It feels strange, that a game so long lambasted by its detractors for a supposed lack of content is now such an immediate and straightforward recommendation simply because of the vast swathe of experiences it offers. Because before you get into its long-term depth, before you start looking at the tens and hundreds of hours you’ll get out of its strategic character customisation, and higher-level RPG theorycraft, and the depths and nuances of its many, resonating gameplay systems, the fact is that in 2015, Destiny – the currently complete version of Destiny – is one of the most generous, eclectic, and heavily packed FPS offerings of the last generation or so.
What new Destiny players will get if they pick up the game’s Taken King Legendary Edition (and it’s new players this re-review is chiefly aimed at; long-term fans can get the granular breakdown of the big year two expansion over in Matt’s TTK-specific review diary) is just staggering. Combined, the vanilla game, incremental add-ons The Dark Below and House of Wolves, and new, full-sized semi-sequel expansion are an insanely weighty proposition. Given that you can now get the entire package for the price of a single game the value is impossible to ignore any longer.
It’s been a long and occasionally rocky road to this point, of course, Destiny’s growing content taking a few mis-steps along the route to where it is now. Mistakes have been made at various times, particularly in terms of the relationships between levelling systems, rewards, and player freedom. But all of that is well and truly in the past. Because with The Taken King, and the bold changes made to the game’s meta-structure in the name of accessibility and gratification, Destiny is now finally, truly a game that can be recommended to everyone.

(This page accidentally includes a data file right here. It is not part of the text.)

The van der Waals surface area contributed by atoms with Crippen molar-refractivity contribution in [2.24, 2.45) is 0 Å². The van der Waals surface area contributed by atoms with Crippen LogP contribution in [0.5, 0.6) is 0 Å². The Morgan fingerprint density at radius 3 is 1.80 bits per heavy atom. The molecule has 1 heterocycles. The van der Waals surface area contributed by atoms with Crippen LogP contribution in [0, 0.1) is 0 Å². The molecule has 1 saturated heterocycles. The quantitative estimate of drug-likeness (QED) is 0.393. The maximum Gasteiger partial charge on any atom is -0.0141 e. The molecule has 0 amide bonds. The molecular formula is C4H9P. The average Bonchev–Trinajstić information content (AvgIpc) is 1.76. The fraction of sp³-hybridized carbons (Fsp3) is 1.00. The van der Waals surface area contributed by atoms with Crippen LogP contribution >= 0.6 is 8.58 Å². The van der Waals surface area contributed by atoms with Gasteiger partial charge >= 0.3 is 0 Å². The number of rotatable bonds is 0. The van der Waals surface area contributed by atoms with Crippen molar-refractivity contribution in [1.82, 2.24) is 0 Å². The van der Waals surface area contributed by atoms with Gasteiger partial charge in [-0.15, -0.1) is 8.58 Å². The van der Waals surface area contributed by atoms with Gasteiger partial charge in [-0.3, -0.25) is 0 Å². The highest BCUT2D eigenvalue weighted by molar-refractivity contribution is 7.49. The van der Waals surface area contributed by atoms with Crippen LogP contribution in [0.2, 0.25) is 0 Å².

If you just want to play it as a straight FPS, you’ll find none better so far this generation. On the simplest level of core shooting mechanics, Destiny is nothing short of a delight. Bungie’s long-honed expertise in control, AI, and ‘gunfeel’ result in the smoothest, most instinctive, most tactile, just plain butteriest shooting you’ll find in a modern console game outside of the Halo series that made the studio’s name.
But the quality of Destiny’s shooting is the sum of more than just its immediate handling. The longer-term joy comes from the way that the solidity of the combat model facilitates such versatility and scalability. Destiny’s 40+ story missions and 12 intensive Strikes (13 on PS4) – while already a deeply satisfying blend of dynamic, high-flying strategy and kinetic, on-the-fly improvisation on first play – are immensely replayable thanks to the game’s uncanny ability to completely remix and refresh with each and every new weapon, ability and character class used. The architecture and enemy layout may repeat, but the experience never does.
And then there’s the competitive multiplayer which, whether you indulge in such things as a serious, regular pastime, or simply like to dip in from time to time for a quick blast of knockabout carnage, offers something meaty and meaningful for everyone. Taking in 13 game modes and 23 maps (26 on PS4), the Crucible presents as handsome a suite of PvP possibilities as you could want.